Thomas Finn, gunner, Royal Marine Artillery, age 27, killed; compound fracture of pelvis.
Henry Gale, captain maintop, age 29, mortally (dead); compound fracture of upper third of right thigh.
D.A. Denny, lieutenant, age 20, dangerously; gunshot wound of left knee.
William Harris, gunner, Royal Marine Artillery, age 30; dangerously:
....gunshot wound of left leg.
William Mumford, private, R.M., age 35, severely; contused wound of right thigh.
William Vernon, boy, 1st class, age 17, slightly; contused wound of left side.
*(Clearly a shell from the Japanese batteries hit the deck and burst as all these injuries are 'waist down" traumas.)
Having been so badly wounded in Japan he is then next seen Hospitalised back in England adn soon being discharged.
His papers continue:
"Cause of Discharge of 7th Company, William Harris, Gunner, having been invalided at Haslar Hospital from Gunshot Wound of Leg Contracted "hi & hy"
(*Apparently a Victorian abbreviated medical term describing muscle contracture, a common situation after serious
leg muscle damage.)
The Service & HM Admiralty orders action 7th June 1864."
The desription book records his final discharge on 14th June 1864 "D" INVALIDED.
Fort Cumberland is a pentagonal artillery fortification erected to guard the entrance to Langstone Harbour, east of the naval port of Portsmouth on the south coast of England. It was sited to protect the Royal Navy Dockyard, by preventing enemy forces from landing in Langstone Harbour and attacking from the landward side. Fort Cumberland is widely recognised as the finest example of a bastion trace fort in England. By the late 1850s, the development of rifled cannon had rendered the fort's smooth bored muzzle loading ordnance obsolete. In late 1858 the fort was transferred from the War Department to the Board of Admiralty and, in 1859 it became the headquarters of the Royal Marine Artillery. Between 1860 and 1861, the defences were improved to accommodate new muzzle loaded Armstrong guns.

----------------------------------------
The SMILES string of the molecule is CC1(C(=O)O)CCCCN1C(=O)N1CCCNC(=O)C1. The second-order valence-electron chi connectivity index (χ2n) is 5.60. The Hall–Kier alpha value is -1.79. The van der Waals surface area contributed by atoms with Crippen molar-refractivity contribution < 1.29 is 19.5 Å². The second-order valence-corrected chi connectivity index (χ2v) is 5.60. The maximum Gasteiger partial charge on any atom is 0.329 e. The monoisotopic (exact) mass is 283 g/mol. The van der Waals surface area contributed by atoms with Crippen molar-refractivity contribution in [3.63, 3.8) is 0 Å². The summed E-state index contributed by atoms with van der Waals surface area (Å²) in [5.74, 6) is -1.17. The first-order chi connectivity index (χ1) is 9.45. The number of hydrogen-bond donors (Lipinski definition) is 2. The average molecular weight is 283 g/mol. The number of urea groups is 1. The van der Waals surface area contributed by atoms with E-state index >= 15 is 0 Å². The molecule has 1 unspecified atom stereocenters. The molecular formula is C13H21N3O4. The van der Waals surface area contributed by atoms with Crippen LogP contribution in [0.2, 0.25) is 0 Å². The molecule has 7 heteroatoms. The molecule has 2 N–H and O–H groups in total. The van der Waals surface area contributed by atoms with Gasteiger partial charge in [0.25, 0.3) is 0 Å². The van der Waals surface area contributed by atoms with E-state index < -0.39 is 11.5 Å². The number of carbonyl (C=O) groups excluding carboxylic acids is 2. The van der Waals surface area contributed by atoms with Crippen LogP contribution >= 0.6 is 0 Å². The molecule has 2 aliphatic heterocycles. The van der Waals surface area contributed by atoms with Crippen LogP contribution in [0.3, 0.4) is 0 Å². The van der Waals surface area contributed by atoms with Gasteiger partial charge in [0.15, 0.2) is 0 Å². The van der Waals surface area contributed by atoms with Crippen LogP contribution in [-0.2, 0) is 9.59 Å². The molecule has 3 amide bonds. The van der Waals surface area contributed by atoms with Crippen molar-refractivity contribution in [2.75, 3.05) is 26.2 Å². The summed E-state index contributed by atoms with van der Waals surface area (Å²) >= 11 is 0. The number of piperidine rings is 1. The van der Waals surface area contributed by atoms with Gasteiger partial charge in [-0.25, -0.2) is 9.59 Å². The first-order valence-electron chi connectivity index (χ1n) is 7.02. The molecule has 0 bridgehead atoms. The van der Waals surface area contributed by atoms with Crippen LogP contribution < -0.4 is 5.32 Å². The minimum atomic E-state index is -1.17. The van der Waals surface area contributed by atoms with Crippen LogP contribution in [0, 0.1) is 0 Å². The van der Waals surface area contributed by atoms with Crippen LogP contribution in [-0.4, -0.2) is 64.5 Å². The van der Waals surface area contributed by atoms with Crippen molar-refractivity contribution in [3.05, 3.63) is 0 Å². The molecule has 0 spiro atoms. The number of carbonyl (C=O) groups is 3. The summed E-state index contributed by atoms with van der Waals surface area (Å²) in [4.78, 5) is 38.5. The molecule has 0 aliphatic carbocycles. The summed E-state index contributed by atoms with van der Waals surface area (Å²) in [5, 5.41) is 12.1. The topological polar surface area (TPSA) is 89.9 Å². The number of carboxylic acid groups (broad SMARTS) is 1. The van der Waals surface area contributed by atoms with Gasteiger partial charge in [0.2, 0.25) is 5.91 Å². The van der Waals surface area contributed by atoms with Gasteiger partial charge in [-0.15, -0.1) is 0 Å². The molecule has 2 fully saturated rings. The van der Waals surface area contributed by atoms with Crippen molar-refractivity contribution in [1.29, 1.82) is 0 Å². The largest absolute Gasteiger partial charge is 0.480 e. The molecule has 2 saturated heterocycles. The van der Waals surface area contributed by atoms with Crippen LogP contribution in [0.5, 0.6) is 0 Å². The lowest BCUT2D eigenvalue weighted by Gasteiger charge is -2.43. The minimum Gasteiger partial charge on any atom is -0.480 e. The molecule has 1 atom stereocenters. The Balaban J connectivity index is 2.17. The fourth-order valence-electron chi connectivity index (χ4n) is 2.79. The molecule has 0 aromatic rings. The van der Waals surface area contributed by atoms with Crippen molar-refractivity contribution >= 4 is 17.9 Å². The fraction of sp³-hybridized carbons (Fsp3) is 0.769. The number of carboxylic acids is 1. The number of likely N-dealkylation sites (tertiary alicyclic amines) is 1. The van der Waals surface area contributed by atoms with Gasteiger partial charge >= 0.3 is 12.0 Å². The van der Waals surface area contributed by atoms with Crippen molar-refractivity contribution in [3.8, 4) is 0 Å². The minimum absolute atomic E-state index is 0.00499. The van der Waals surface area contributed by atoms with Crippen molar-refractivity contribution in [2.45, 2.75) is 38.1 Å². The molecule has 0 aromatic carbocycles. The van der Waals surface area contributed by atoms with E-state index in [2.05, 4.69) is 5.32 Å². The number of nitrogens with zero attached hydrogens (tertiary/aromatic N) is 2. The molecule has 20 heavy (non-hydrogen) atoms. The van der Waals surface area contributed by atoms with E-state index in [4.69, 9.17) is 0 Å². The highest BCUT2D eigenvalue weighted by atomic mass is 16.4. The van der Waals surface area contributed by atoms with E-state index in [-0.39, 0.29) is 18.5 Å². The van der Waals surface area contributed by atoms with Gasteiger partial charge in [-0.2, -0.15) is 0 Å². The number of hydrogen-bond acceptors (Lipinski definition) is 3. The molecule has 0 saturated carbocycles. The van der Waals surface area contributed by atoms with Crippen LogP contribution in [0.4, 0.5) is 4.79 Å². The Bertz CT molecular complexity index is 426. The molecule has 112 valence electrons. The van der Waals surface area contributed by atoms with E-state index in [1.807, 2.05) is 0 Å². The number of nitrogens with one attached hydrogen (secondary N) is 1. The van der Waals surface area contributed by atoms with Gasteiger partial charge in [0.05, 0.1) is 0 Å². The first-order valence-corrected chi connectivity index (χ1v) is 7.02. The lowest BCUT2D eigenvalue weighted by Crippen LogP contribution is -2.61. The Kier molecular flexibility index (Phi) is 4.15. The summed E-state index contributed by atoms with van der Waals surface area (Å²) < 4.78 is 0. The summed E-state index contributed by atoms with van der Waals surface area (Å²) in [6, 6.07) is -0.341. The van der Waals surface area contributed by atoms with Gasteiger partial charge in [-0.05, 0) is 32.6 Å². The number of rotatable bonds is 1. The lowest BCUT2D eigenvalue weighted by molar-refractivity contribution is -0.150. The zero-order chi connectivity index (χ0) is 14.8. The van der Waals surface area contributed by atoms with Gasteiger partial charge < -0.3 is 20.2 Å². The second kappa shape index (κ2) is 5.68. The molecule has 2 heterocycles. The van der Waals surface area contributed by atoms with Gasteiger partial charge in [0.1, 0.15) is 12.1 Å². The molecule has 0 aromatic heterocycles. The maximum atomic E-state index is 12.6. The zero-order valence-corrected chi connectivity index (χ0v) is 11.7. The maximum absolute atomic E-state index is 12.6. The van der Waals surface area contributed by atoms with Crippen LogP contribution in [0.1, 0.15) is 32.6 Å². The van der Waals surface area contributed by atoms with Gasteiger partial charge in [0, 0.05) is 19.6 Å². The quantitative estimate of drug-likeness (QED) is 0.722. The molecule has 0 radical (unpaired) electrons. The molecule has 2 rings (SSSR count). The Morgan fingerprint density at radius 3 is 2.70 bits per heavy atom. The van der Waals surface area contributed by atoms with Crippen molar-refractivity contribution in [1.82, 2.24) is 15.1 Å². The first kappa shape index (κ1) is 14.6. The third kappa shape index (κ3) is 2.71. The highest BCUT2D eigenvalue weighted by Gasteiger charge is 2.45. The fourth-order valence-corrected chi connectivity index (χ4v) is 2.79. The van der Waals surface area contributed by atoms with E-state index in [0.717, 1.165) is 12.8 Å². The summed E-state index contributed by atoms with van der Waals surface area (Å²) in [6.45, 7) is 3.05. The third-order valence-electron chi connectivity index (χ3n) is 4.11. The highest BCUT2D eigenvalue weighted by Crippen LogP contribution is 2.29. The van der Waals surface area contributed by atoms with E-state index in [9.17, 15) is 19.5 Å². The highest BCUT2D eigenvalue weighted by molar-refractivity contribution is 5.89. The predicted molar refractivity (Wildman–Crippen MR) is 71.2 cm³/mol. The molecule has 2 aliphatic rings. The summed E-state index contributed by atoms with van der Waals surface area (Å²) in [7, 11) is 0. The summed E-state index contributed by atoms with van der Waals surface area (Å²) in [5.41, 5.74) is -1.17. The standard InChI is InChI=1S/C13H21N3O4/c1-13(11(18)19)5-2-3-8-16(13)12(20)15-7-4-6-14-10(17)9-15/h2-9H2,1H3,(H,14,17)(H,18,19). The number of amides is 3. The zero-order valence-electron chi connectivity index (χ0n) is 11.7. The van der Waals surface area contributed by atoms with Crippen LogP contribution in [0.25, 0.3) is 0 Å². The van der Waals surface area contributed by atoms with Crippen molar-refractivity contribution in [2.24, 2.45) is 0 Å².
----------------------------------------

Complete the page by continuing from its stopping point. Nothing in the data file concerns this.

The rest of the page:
He is also very likely to be the Wm Harris who is seen serving as a RMA Gunner in HMS MAGICIENNE during the Baltic Campaign and he also served in this ship during the 2nd CHINA WAR where he won his medal and two clasps.
TAKU FORTS 1860 & PEKIN 1860.
(un-named as issued, clasps lose on original ribbon)
He is listed on the roll as:
"Harris, William, Gunner, No.7"
(The same No.7 Company number as engraved on his Baltic Medal)
(The China Medal Roll under "Fort Cumberland" confirms that his China Medal was sent to 'CHINA / 44' in about October 1862 while he was still serving in HMS COQUETTE )
( William Harris served for a total of 11 years 247 days ! )
Presumably (still being able handed) he returned to his trade of Tailoring in the Aberystwith area and further research may well show more about his later life as he was only 31 years of age when he left the Royal Marine Artillery.
A MAGNIFICENT & RARE TRIO OF MEDALS,
which, like their recipient, have seen long and amazing service.
£2750 ( SOLD )